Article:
Tim Costa, NVIDIA’s head of quantum and HPC, stated that “tight integration of quantum with GPU supercomputing will enable useful quantum computing.” Pioneers like AIST, JSC, and PSNC are able to push the limits of scientific discovery and improve the state of the art in quantum-integrated supercomputing thanks to NVIDIA’s quantum computing platform.

By using laser-controlled Rubidium atoms as qubits to execute calculations, researchers at AIST will be able to explore quantum applications in AI, energy, and biology thanks to the integration of QPU with ABCI-Q. These atoms are identical to those found in precision atomic clocks. Since every atom is the same, this offers a promising way to develop a high-fidelity, large-scale quantum processor.

Masahiro Horibe, deputy director of G-QuAT/AIST, stated that “Japan’s researchers will make progress towards practical quantum computing applications with the ABCI-Q quantum-classical accelerated supercomputer.” “These innovators are pushing the limits of quantum computing research with NVIDIA’s assistance.”

With two PT-1 quantum photonics devices, PSNC’s QPUs will allow researchers to investigate biology, chemistry, and machine learning. Single photons, or light packets at telecom frequencies, are used by the systems as qubits. This makes it possible to use readily available, standard telecom components to create a distributed, scalable, and modular quantum architecture.

According to Krzysztof Kurowski, CTO and deputy director of PSNC, “our partnership with ORCA and NVIDIA has allowed us to create a unique environment and build a new quantum-classical hybrid system at PSNC.” Developers and users need open, easy deployment and programming of multiple QPUs and GPUs managed by user-centric services. A new generation of quantum-accelerated supercomputers for numerous cutting-edge application fields is made possible by this close partnership.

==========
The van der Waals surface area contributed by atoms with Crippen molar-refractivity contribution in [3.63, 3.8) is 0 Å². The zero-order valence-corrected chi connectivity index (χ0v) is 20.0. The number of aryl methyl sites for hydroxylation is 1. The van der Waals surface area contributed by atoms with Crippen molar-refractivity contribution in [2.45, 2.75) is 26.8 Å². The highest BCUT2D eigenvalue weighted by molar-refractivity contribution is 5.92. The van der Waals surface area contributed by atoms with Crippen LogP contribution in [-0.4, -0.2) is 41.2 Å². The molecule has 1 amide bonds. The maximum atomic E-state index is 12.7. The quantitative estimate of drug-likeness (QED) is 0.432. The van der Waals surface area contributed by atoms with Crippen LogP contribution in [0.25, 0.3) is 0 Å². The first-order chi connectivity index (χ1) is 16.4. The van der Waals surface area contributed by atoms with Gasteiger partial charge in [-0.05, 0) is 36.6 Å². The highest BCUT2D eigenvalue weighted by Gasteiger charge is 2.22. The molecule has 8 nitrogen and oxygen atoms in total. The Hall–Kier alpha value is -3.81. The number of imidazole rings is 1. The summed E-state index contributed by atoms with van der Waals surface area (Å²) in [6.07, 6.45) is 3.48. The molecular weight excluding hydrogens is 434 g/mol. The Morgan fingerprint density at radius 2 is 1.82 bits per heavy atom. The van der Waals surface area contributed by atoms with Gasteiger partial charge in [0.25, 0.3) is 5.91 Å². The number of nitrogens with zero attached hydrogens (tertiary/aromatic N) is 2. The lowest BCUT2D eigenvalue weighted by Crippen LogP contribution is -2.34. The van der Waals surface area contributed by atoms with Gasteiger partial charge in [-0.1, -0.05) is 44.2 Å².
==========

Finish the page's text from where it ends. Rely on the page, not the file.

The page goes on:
Researchers at JSC will be able to create quantum applications for chemical simulations and optimisation issues thanks to the QPU’s integration with JUPITER. They will also be able to show how quantum computers can speed classical supercomputers. Superconducting qubits, or electrical resonant circuits, which can be produced to function at low temperatures like artificial atoms, are the building blocks of this device.

Head of JSC’s quantum information processing section Kristel Michielsen stated, “Hybrid quantum-classical accelerated supercomputing is bringing quantum computing closer.” “JSC researchers will further the fields of quantum computing, chemistry, and material science through our continuous collaboration with NVIDIA.”

CUDA-Q allows quantum computing with AI to tackle issues like noisy qubits and create effective algorithms by tightly integrating quantum computers with supercomputers.

An open-source, GPU-independent quantum-classical accelerated supercomputing platform is called CUDA-Q. The majority of businesses using QPUs utilise it because it offers best-in-class performance.

Thota nithya
Thota nithya
Thota Nithya has been writing Cloud Computing articles for govindhtech from APR 2023. She was a science graduate. She was an enthusiast of cloud computing.